Teaching & Outreach
Public outreach and K-12 science education are a priority to me. I am first-generation college educated, and many of the opportunities I've had came only through education. I therefore have a deep appreciation education and a committment to sharing it as effectively as possible. I am grateful to my parents and my mentors in the astronomy departments at Columbia University and University of Virginia. My outreach efforts and teaching experience follow.
Current EPO involvement
High school astronomy research advising
I work in a small team of UVa graduate students to mentor high school students at Central Virginia Governor's School (CVGS) on 8-month long research projects. CVGS is a specialized science school for gifted students in Lynchburg, VA, about 60 miles away from Charlottesville. Because of the distance between us and the students, we've worked to develop online tutorials and assessments in order to bring the students through background astronomy concepts and terminology, low undergraduate level spectroscopy, data analysis, and scientific presentations in written, poster, and oral forums.
This year, six students are analyzing GBT data on megamasers, astrochemistry, and pulsars. Two students are completing astrochemistry projects, looking at molecular abundance ratios in diffuse gas located between us and the Galactic center. The students will handle data from the PRebiotic Interstellar MOlecular Survey, detailed on the PRIMOS site and on my research page. PRIMOS data shows absorption line profiles of low energy rotational transitions of a handful of molecules. Previous astrochemistry students have used GBT data and ARO 12-meter data to look at organic chemistry in star forming regions and the AGB star IRC +10216.
Dark Skies Bright Kids
Dark Skies Bright Kids is a volunteer organization run by members of the University of Virginia Astronomy Department. We host a semester-long weekly astronomy club at elementary schools in under-served areas of central Virginia, using activities-based learning to develop a love of science in late elementary aged students. Central to the philosophy of DSBK is the idea that by holding regular meetings over long time scales, students are able to build trust with graduate mentors and deeper familiarity with important scientific concepts. This may increase DSBK's effectiveness compared to outreach groups who meet with pupils only once. DSBK also contributes to Virginia's astronomy education via events open to the public, astronomy field days at local schools, the composition of a children's book on astronomy, and teacher education. DSBK was selected for the 2012 “Programs that Work” award by the Virginia Math and Sciences Coalition, the highest honor for math and science outreach programs in the state of Virginia. I have been an active member since August 2010, contributing to the planning and execution of a number of DSBK efforts.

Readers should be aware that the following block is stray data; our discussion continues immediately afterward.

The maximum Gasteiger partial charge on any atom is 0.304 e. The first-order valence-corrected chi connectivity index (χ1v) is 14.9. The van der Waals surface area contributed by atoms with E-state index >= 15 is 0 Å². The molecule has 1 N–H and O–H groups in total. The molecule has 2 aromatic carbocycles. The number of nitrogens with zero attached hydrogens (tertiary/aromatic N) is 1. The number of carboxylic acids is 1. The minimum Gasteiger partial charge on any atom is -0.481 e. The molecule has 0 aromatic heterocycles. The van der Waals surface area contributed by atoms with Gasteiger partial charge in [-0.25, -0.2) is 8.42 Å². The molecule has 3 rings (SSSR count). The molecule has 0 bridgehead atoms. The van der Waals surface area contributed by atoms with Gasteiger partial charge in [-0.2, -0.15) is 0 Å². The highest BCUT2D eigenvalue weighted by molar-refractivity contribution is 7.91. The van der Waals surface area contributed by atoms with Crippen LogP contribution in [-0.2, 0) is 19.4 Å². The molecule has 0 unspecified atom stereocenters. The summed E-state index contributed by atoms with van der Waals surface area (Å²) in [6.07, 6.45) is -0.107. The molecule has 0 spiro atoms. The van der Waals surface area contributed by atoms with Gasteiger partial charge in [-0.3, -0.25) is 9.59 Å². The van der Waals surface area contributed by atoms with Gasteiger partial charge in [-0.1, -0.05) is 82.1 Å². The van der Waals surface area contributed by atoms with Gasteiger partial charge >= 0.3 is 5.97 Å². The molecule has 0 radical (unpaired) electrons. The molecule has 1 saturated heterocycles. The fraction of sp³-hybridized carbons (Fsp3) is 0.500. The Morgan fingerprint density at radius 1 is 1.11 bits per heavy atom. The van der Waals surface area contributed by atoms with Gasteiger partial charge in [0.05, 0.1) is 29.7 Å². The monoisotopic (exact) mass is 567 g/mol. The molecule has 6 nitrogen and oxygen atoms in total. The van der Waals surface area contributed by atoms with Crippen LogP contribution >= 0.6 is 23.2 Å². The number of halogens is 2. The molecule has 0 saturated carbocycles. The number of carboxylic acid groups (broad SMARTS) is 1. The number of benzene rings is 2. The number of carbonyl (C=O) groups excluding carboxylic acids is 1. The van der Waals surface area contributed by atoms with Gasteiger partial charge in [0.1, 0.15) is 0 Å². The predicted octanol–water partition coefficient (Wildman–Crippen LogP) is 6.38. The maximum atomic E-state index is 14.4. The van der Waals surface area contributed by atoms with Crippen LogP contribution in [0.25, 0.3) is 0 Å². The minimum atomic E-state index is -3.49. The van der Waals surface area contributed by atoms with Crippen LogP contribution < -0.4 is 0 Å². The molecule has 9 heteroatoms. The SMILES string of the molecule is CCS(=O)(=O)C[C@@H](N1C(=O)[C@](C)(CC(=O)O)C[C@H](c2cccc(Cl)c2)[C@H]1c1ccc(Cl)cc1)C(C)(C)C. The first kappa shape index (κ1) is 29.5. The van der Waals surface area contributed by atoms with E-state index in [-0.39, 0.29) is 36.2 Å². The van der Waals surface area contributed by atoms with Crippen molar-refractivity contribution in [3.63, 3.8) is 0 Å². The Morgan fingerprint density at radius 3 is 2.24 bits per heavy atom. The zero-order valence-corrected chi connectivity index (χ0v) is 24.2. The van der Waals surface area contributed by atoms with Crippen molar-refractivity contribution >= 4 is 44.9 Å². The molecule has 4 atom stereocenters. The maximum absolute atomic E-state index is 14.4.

UVa fully owns two local observatories which are regularly opened to the public. Each semester, we open the Fan Mountain Observatory to the public. Graduate students give tours of the 40-inch optical and the 31-inch infrared telescope facilities. We entertain the public with talks about our research or other subjects in astronomy, and showcase other UVa outreach efforts. Typically, we operate at our maximum capacity of ~200 attendees. While this is not a major time committment, it is an excellent opportunity to interact with a very enthusiastic section of the public.
Teaching and outreach history
In the past 4 years, I have run night labs as a TA for the UVa astronomy department, supervised two undergraduate students on summer research in astrochemistry through the Louis Stokes Alliance for Minority Participation (LSAMP), and taught science activities courses for first through sixth grades at an elementary school in Accra, Ghana. For more detail, see my CV or shoot me an email.
Outside of science, I've taught both swimming and diving lessons in private and group settings since I was fifteen. I taught physical education swimming classes for two years at a very unique magnet school in Harlem, Columbia Secondary School. Through this school, I saw experiential learning in action and was engaged in conversations on education reform. The school's educators were among the most dynamic, dedicated, and intelligent people I've met.